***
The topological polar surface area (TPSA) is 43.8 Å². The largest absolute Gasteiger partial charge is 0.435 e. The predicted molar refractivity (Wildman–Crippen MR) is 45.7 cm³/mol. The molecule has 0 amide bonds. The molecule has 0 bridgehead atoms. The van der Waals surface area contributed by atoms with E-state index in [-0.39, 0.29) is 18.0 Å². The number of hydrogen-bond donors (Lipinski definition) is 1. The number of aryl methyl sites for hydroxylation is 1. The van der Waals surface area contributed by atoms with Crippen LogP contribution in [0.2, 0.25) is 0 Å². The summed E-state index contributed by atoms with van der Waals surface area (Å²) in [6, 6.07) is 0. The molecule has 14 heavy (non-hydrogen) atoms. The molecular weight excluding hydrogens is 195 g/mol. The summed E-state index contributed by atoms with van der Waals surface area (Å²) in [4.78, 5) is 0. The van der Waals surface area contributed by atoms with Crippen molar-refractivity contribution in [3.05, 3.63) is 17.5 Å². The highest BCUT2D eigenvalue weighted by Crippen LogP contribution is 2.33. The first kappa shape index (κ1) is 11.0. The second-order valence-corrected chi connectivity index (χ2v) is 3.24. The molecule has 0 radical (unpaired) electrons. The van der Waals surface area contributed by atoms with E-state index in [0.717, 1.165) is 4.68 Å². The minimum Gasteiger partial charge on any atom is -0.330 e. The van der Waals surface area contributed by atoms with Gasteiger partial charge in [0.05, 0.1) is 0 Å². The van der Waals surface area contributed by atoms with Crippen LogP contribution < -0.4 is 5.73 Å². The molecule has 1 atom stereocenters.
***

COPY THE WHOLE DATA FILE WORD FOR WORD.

The topological polar surface area (TPSA) is 43.8 Å². The largest absolute Gasteiger partial charge is 0.435 e. The predicted molar refractivity (Wildman–Crippen MR) is 45.7 cm³/mol. The molecule has 0 amide bonds. The molecule has 0 bridgehead atoms. The van der Waals surface area contributed by atoms with E-state index in [-0.39, 0.29) is 18.0 Å². The number of hydrogen-bond donors (Lipinski definition) is 1. The number of aryl methyl sites for hydroxylation is 1. The van der Waals surface area contributed by atoms with Crippen LogP contribution in [0.2, 0.25) is 0 Å². The summed E-state index contributed by atoms with van der Waals surface area (Å²) in [6, 6.07) is 0. The molecule has 14 heavy (non-hydrogen) atoms. The molecular weight excluding hydrogens is 195 g/mol. The summed E-state index contributed by atoms with van der Waals surface area (Å²) in [4.78, 5) is 0. The van der Waals surface area contributed by atoms with Crippen molar-refractivity contribution in [3.05, 3.63) is 17.5 Å². The highest BCUT2D eigenvalue weighted by Crippen LogP contribution is 2.33. The first kappa shape index (κ1) is 11.0. The second-order valence-corrected chi connectivity index (χ2v) is 3.24. The molecule has 0 radical (unpaired) electrons. The van der Waals surface area contributed by atoms with E-state index in [0.717, 1.165) is 4.68 Å². The minimum Gasteiger partial charge on any atom is -0.330 e. The van der Waals surface area contributed by atoms with Gasteiger partial charge in [0.05, 0.1) is 0 Å². The van der Waals surface area contributed by atoms with Crippen LogP contribution < -0.4 is 5.73 Å². The molecule has 1 atom stereocenters.